Seinfeld Writer David Mandel Praises Julia Louis-Dreyfus' Layered Comedic Style

In his profile of Julia Louis-Dreyfus for Variety, Matt Donnelly describes the actresses' trophy shelf — a collection of Emmy Awards, a Peabody, and the Mark Twain Prize for American Humor — as sagging under the weight of its own splendor. Louis-Dreyfus may have asserted herself as a generational talent in shows like "Seinfeld" and "Veep," but before all that, she was a naive 21-year-old cast member at "Saturday Night Live." She endured the show's sexist and drug-fueled environment, ultimately calling her time on the show — from 1982 to 1985 — a "pretty brutal time but a very informative time." That experience later helped to shape her time on "Seinfeld."

Louis-Dreyfus' career has benefitted from the aid of good collaborators, one of whom is David Mandel. Mandel also got his start at "SNL," ultimately moving up the comedy ranks as a writer and producer for "Seinfeld," and later "Curb Your Enthusiasm" with "Seinfeld" co-creator Larry David. Louis-Dreyfus and Mandel reunited when he took on the role of "Veep" showrunner for its final three seasons. Naturally then, Mandel knows the spectrum of Louis-Dreyfus' comedic skills better than most.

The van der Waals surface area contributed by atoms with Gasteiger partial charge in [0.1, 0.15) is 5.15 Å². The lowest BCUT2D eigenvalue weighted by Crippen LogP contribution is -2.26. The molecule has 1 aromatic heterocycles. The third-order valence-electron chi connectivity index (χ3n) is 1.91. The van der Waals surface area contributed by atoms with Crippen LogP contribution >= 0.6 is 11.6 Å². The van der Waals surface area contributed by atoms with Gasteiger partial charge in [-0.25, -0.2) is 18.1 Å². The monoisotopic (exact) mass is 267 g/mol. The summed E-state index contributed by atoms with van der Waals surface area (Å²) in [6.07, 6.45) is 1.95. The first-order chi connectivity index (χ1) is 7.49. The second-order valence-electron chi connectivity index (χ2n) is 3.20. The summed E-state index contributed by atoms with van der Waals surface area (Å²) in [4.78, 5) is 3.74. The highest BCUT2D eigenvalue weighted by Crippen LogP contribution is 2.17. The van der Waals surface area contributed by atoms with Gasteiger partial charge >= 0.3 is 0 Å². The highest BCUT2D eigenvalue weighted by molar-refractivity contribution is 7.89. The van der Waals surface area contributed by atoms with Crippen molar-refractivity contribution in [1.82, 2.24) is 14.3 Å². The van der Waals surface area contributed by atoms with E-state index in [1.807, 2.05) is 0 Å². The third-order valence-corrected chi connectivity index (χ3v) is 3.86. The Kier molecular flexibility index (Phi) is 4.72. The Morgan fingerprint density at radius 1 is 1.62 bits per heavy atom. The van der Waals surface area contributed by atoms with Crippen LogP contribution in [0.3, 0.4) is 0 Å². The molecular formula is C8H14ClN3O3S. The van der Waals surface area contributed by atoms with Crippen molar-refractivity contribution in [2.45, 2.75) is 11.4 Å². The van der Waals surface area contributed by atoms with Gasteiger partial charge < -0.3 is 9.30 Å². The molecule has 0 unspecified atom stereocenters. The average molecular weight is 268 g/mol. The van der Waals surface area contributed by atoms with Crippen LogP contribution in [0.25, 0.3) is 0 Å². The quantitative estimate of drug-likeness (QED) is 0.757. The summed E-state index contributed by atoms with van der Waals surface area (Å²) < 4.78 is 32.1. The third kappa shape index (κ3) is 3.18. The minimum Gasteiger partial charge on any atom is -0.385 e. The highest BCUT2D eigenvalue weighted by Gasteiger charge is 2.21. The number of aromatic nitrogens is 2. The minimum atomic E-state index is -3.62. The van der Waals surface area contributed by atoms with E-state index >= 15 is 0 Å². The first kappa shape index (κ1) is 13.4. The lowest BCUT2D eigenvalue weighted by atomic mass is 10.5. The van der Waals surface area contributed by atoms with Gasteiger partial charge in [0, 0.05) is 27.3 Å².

Julia Louis-Dreyfus can play up multiple emotions to devastating, hilarious effect

Anyone can recite a joke, but for David Mandel, Julia Louis-Dreyfus possesses the ability to layer her performances, resulting in uniquely multifaceted characters. "There are 1,000 layers to Julia," he told Variety. "At any given time, she's playing 30 or 40 things in a scene, which allows her to be likable and unlikable, incompetent and very skilled." Mandel noted that Louis-Dreyfus used this to great effect in "Veep," where her Selina Meyer character was somehow cutting and cynical while, against all odds, remaining deeply sympathetic. "Especially during 'Veep,'" Mandel continued, "we dug into the psyche of Selina Meyer and took her to some very dark places. She was able to play that tragedy while being f***ing hilarious."

Louis-Dreyfus doesn't only exhibit that skill in straight comedies. Director Nicole Holofcener, with whom Louis-Dreyfus collaborated on 2013's "Enough Said" and the upcoming "You Hurt My Feelings," remarked that the actress' ability to play up multiple emotions at once makes her a chameleonic performer -– one that's just at home in indie romantic comedies, as she is as the scenery-chewing Valentina Allegra de Fontaine in "Black Panther: Wakanda Forever." "She's pretty much right for most things," Holofcener said. "Don't tell her I said this, but she can do funny and sad at the same time."